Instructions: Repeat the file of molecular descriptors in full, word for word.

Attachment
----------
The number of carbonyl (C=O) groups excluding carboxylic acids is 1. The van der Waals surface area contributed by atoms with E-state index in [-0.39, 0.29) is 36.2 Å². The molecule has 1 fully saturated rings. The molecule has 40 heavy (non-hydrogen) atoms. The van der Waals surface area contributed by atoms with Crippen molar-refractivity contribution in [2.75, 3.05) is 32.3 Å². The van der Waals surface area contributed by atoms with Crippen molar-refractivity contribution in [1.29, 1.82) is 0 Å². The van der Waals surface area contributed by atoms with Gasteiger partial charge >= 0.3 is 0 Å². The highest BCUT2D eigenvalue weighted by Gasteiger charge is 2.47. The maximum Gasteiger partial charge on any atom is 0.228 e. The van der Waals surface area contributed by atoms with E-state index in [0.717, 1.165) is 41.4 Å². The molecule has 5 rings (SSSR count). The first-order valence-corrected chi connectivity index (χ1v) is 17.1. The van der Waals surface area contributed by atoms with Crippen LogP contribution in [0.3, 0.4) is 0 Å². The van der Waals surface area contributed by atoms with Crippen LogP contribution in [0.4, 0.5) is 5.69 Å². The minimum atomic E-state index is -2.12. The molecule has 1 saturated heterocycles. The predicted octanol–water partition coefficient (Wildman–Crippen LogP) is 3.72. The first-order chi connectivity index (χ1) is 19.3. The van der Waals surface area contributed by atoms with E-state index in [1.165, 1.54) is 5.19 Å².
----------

The number of carbonyl (C=O) groups excluding carboxylic acids is 1. The van der Waals surface area contributed by atoms with E-state index in [-0.39, 0.29) is 36.2 Å². The molecule has 1 fully saturated rings. The molecule has 40 heavy (non-hydrogen) atoms. The van der Waals surface area contributed by atoms with Crippen molar-refractivity contribution in [2.75, 3.05) is 32.3 Å². The van der Waals surface area contributed by atoms with Crippen molar-refractivity contribution in [1.29, 1.82) is 0 Å². The van der Waals surface area contributed by atoms with Gasteiger partial charge >= 0.3 is 0 Å². The highest BCUT2D eigenvalue weighted by Gasteiger charge is 2.47. The maximum Gasteiger partial charge on any atom is 0.228 e. The van der Waals surface area contributed by atoms with E-state index in [0.717, 1.165) is 41.4 Å². The molecule has 5 rings (SSSR count). The first-order valence-corrected chi connectivity index (χ1v) is 17.1. The van der Waals surface area contributed by atoms with Crippen LogP contribution in [0.3, 0.4) is 0 Å². The van der Waals surface area contributed by atoms with Crippen LogP contribution in [0.4, 0.5) is 5.69 Å². The minimum atomic E-state index is -2.12. The molecule has 1 saturated heterocycles. The predicted octanol–water partition coefficient (Wildman–Crippen LogP) is 3.72. The first-order chi connectivity index (χ1) is 19.3. The van der Waals surface area contributed by atoms with E-state index in [1.165, 1.54) is 5.19 Å².